What Does Demodex Look Like and How Can It Be Treated in a Herding Dog?

Dr. Greg Martinez



Thursday, November 17, 2016

Primer on Coprophagia (Poop Eating)

Written and reviewed by John A. Bukowski, DVM, MPH, Ph
and Susan E. Aiello, DVM, ELS


Dogs seem to enjoy many smells and tastes that people find offensive, and they are generally attracted to the odor of feces while investigating their environment.  Some dogs, including puppies, will even eat the poop of cats and other animals, which is a condition called coprophagia.

This behavior is akin to scavenging, which is a common pack characteristic.


Eating feces is usually a behavioral problem, especially in curious puppies that explore different things by picking them up in their mouth.  In addition, coprophagia usually attracts a great deal of attention from the owner, which serves to reinforce the behavior.  Coprophagia in puppies usually clears up by the time the pup becomes an adult.  However, taking measures early can help reduce the possibility of behavior becoming a long-term habit.

Behavioral coprophagia is best corrected by preventing access to feces, keeping your yard thoroughly clean, and keeping your dog under constant supervision when outdoors.  


As soon as your dog begins to sniff or investigate fecal material, interrupt it with a firm command or a quick pull on the leash.  There is no basis for outmoded punishments such as “sticking the dog’s nose in it,” which can actually increase the problem.

Coprophagia can also be caused or worsened by certain medical problems, which are a more likely explanation when coprophagia develops in adult dogs.  


Your veterinarian may recommend some diagnostic tests to check for any underlying medical conditions, such as hormonal disorders, digestive problems, intestinal parasites, or nutritional deficiencies.  In addition, conditions that cause increased appetite (eg, diabetes, Cushing’s disease, thyroid disease, or treatment with corticosteroids) can lead to an interest in consuming feces.  In these cases, correcting the underlying medical problem generally also corrects the coprophagia.

Coprophagia can sometimes be corrected by changing the physical characteristics of the feces.  Your vet may suggest adding a substance to your dog’s food that can change the odor of the feces, and curb coprophagia.  Adding unpleasant tastes, such as hot pepper, directly on the feces is not often successful.

Saturday, November 12, 2016

Top Veterinary Articles of the Week: Thanksgiving Dangers, Herbs for Joint Pain, and more ...

Thanksgiving holiday dangers to avoid in your pets

Dr. Justine Lee

Up here, in Canada, we already made it through Thanksgiving safely. Our dogs do get their turkey breast, but that's the only thing we share. In order to avoid holiday trip to the veterinary ER, get a refresher on how to make it through the feast safely.


4 Herbs for Joint Pain and Inflammation in Pets

petMD

When you think about joint pain, the first things that come to mind are fish oil, glucosamine, and chondroitin. Fish oil is highly beneficial. The usefulness of glucosamine and chondroitin supplements has been questioned.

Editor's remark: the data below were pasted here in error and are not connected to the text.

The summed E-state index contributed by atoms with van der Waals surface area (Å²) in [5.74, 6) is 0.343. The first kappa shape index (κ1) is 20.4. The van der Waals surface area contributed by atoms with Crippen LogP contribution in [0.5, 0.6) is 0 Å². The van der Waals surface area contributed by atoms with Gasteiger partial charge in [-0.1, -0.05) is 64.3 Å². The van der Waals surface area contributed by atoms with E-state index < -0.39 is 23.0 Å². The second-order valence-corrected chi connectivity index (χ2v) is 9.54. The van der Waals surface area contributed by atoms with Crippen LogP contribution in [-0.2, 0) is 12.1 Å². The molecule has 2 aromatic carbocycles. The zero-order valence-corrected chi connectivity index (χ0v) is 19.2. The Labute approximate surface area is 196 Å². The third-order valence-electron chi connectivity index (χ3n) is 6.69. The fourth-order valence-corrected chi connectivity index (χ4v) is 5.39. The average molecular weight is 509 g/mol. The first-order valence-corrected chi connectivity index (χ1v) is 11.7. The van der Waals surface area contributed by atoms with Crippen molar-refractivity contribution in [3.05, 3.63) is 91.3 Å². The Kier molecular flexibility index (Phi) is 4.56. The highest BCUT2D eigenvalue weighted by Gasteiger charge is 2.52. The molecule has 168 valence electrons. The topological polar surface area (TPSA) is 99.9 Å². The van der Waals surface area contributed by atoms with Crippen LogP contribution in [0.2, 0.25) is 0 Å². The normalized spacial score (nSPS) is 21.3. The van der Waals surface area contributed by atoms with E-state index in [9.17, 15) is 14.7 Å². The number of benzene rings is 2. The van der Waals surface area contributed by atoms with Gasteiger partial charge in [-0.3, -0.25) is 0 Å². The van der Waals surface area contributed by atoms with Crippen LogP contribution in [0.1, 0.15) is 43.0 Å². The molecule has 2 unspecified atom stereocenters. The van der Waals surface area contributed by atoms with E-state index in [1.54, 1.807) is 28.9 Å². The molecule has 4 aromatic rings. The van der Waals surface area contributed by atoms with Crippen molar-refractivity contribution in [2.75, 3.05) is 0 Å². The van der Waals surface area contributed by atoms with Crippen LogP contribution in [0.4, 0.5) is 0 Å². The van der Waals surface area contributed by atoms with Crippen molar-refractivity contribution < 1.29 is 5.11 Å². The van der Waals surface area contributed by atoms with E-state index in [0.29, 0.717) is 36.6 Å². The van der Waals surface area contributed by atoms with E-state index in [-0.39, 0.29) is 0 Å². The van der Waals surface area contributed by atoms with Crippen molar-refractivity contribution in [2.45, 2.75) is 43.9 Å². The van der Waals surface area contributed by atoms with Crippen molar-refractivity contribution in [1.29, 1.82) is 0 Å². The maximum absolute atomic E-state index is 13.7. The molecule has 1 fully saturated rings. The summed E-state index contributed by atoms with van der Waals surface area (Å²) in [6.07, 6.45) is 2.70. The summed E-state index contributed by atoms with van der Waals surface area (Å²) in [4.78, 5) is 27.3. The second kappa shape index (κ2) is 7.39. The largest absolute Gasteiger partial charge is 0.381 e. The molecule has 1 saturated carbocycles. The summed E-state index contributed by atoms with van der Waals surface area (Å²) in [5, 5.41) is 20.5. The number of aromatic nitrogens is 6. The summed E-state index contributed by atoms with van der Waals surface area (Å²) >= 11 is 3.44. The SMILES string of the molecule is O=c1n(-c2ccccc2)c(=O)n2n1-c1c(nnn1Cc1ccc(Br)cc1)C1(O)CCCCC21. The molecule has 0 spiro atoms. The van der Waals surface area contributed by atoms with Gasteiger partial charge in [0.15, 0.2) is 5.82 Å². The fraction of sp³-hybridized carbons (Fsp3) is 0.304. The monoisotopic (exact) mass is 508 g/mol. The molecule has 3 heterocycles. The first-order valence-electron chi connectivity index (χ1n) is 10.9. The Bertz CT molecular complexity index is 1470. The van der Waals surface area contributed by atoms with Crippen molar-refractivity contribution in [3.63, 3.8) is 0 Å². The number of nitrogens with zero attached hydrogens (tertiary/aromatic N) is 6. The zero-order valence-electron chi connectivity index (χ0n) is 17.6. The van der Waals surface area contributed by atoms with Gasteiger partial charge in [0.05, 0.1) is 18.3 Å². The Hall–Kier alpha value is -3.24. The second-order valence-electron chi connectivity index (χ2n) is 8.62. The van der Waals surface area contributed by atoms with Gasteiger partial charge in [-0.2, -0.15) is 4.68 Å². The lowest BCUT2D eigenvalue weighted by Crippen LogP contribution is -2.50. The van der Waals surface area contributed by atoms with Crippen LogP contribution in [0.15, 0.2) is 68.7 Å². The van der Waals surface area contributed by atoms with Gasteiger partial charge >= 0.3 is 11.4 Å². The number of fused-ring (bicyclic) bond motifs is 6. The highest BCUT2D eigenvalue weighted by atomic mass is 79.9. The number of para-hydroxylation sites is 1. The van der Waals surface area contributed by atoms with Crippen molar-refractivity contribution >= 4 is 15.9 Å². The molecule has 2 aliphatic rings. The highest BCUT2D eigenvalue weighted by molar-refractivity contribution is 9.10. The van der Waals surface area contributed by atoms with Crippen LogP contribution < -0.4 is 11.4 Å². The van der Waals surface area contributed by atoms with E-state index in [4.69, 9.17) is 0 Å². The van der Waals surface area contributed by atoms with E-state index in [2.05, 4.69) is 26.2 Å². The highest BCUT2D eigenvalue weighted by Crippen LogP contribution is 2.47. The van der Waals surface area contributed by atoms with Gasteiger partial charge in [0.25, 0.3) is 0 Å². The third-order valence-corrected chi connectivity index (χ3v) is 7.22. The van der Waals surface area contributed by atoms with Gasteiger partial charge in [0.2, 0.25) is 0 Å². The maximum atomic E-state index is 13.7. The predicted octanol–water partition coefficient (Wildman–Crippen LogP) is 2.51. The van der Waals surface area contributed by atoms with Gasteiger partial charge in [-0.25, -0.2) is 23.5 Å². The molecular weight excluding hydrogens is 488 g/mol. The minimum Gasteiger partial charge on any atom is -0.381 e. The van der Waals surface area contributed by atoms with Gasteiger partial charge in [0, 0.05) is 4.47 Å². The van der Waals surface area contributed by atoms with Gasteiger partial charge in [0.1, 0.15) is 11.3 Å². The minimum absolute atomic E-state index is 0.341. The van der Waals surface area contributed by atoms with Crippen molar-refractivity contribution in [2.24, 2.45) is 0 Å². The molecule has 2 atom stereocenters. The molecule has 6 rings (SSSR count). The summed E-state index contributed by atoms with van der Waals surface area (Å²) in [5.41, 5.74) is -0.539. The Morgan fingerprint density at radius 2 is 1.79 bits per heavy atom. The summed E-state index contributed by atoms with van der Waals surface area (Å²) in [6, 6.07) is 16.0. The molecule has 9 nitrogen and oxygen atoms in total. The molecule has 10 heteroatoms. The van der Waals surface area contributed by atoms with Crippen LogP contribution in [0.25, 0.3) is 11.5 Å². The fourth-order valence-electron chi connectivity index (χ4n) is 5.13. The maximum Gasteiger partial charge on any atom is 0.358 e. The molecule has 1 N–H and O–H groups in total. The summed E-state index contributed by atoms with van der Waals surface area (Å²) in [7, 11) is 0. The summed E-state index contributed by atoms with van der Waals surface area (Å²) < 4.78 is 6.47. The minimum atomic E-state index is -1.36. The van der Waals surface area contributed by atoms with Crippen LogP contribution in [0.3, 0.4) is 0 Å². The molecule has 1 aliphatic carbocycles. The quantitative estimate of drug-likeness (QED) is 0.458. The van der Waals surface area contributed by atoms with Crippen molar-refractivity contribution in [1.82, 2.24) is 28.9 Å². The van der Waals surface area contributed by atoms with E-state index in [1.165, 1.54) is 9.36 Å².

But what about herbs? If you haven't heard of them, you'll be happy to learn that there are herbs that can indeed help your dog a great deal. If your dog is having joint issues, consider researching turmeric, Boswellia serrata, and Hawthorn.

Boswellia Serrata. Photo Home Remedy


Hawthort. Photo nutrawiki

Histiocytic Disease in Dogs – A Challenging Complex

Dr. Christopher Byers/CriticalCareDVM

I remember the days when I had no idea what such things mean. Was I happier then? Maybe. But having some general understanding of things is always useful.

Histiocytic disease sounds scary. When it comes to lumps and bumps, though, histiocytoma is the word you do want to find on the biopsy report. When Cookie grew a lump on her belly, I was very happy that it was just a histiocytoma. It was a benign bump, one of those that often go away on their own. Though Cookie's was removed, but that's a long story.

There are more than one type of this disease, a couple of them are malignant, and one of them is quite a bad news too. A simple histiocytoma, though, is what you're most likely to run into.

Check out Dr. Buyers' informative article on histiocytic disease.


4 Reasons Not to Ignore a Pet's Broken Toenail

Dr. Ann Hohenhaus/vetSTREET

You would think that a broken toenail isn't a big deal. But it can mean a serious problem. Dog nails are quite tough and well-equipped for about anything a dog can throw at them. Unless they are too long, which can facilitate brakes or cracks, there can be a bigger issue behind it. A simple problem of a broken toenail can mean your dog has an infection or even cancer.

If your dog breaks a toenail, be on your toes. Have it checked.

Thursday, November 10, 2016

Primer on Glaucoma

Written and reviewed by John A. Bukowski, DVM, MPH, PhD
and Susan E. Aiello, DVM, ELS


Glaucoma in dogs is a condition where pressure builds up in the eyeball, thereby damaging the structures of the eye and leading to the dog's blindness. 


The eyeball of a dog is filled with fluid that nourishes the eye, cushions it, and helps it keep its shape. Some of this fluid is thick, like jelly, while some is thin, like water. The fluid is constantly moving because new fluid is added all the time while older fluid is removed.